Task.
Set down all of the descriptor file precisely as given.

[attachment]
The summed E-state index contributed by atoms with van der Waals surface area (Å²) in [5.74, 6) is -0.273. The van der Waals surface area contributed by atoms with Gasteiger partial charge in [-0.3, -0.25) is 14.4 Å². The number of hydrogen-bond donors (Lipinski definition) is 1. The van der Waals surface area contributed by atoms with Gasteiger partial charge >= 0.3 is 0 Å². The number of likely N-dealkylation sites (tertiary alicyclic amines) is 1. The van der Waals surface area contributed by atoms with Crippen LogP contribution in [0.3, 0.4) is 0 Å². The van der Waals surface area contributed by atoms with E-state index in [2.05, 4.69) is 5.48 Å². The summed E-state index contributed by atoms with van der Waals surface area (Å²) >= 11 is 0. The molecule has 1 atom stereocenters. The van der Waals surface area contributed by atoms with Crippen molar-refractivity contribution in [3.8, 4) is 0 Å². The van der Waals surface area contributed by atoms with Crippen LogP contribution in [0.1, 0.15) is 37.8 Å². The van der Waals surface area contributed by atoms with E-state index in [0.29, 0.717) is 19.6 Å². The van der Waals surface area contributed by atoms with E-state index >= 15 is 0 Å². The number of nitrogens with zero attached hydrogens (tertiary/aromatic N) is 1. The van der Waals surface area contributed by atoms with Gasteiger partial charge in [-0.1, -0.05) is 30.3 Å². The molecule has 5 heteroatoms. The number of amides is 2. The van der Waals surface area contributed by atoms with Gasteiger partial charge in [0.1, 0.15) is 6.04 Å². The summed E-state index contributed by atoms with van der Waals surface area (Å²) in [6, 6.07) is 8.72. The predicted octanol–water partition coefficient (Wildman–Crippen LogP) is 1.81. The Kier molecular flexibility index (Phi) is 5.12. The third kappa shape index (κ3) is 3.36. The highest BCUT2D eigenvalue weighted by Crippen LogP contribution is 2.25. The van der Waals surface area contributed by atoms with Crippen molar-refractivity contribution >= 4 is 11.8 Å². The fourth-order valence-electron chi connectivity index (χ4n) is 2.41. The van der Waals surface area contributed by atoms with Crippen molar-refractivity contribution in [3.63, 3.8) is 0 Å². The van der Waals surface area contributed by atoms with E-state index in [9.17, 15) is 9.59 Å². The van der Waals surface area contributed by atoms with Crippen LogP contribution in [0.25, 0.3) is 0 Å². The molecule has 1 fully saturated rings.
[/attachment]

The summed E-state index contributed by atoms with van der Waals surface area (Å²) in [5.74, 6) is -0.273. The van der Waals surface area contributed by atoms with Gasteiger partial charge in [-0.3, -0.25) is 14.4 Å². The number of hydrogen-bond donors (Lipinski definition) is 1. The van der Waals surface area contributed by atoms with Gasteiger partial charge >= 0.3 is 0 Å². The number of likely N-dealkylation sites (tertiary alicyclic amines) is 1. The van der Waals surface area contributed by atoms with Crippen LogP contribution in [0.3, 0.4) is 0 Å². The van der Waals surface area contributed by atoms with E-state index in [2.05, 4.69) is 5.48 Å². The summed E-state index contributed by atoms with van der Waals surface area (Å²) >= 11 is 0. The molecule has 1 atom stereocenters. The van der Waals surface area contributed by atoms with Crippen molar-refractivity contribution in [3.8, 4) is 0 Å². The van der Waals surface area contributed by atoms with Crippen LogP contribution in [0.1, 0.15) is 37.8 Å². The van der Waals surface area contributed by atoms with E-state index in [0.29, 0.717) is 19.6 Å². The van der Waals surface area contributed by atoms with E-state index >= 15 is 0 Å². The number of nitrogens with zero attached hydrogens (tertiary/aromatic N) is 1. The van der Waals surface area contributed by atoms with Gasteiger partial charge in [-0.1, -0.05) is 30.3 Å². The molecule has 5 heteroatoms. The number of amides is 2. The van der Waals surface area contributed by atoms with Gasteiger partial charge in [0.1, 0.15) is 6.04 Å². The summed E-state index contributed by atoms with van der Waals surface area (Å²) in [6, 6.07) is 8.72. The predicted octanol–water partition coefficient (Wildman–Crippen LogP) is 1.81. The Kier molecular flexibility index (Phi) is 5.12. The third kappa shape index (κ3) is 3.36. The highest BCUT2D eigenvalue weighted by Crippen LogP contribution is 2.25. The van der Waals surface area contributed by atoms with Crippen molar-refractivity contribution >= 4 is 11.8 Å². The fourth-order valence-electron chi connectivity index (χ4n) is 2.41. The van der Waals surface area contributed by atoms with Crippen molar-refractivity contribution in [3.63, 3.8) is 0 Å². The van der Waals surface area contributed by atoms with E-state index in [9.17, 15) is 9.59 Å². The van der Waals surface area contributed by atoms with Crippen LogP contribution in [0.25, 0.3) is 0 Å². The molecule has 1 fully saturated rings.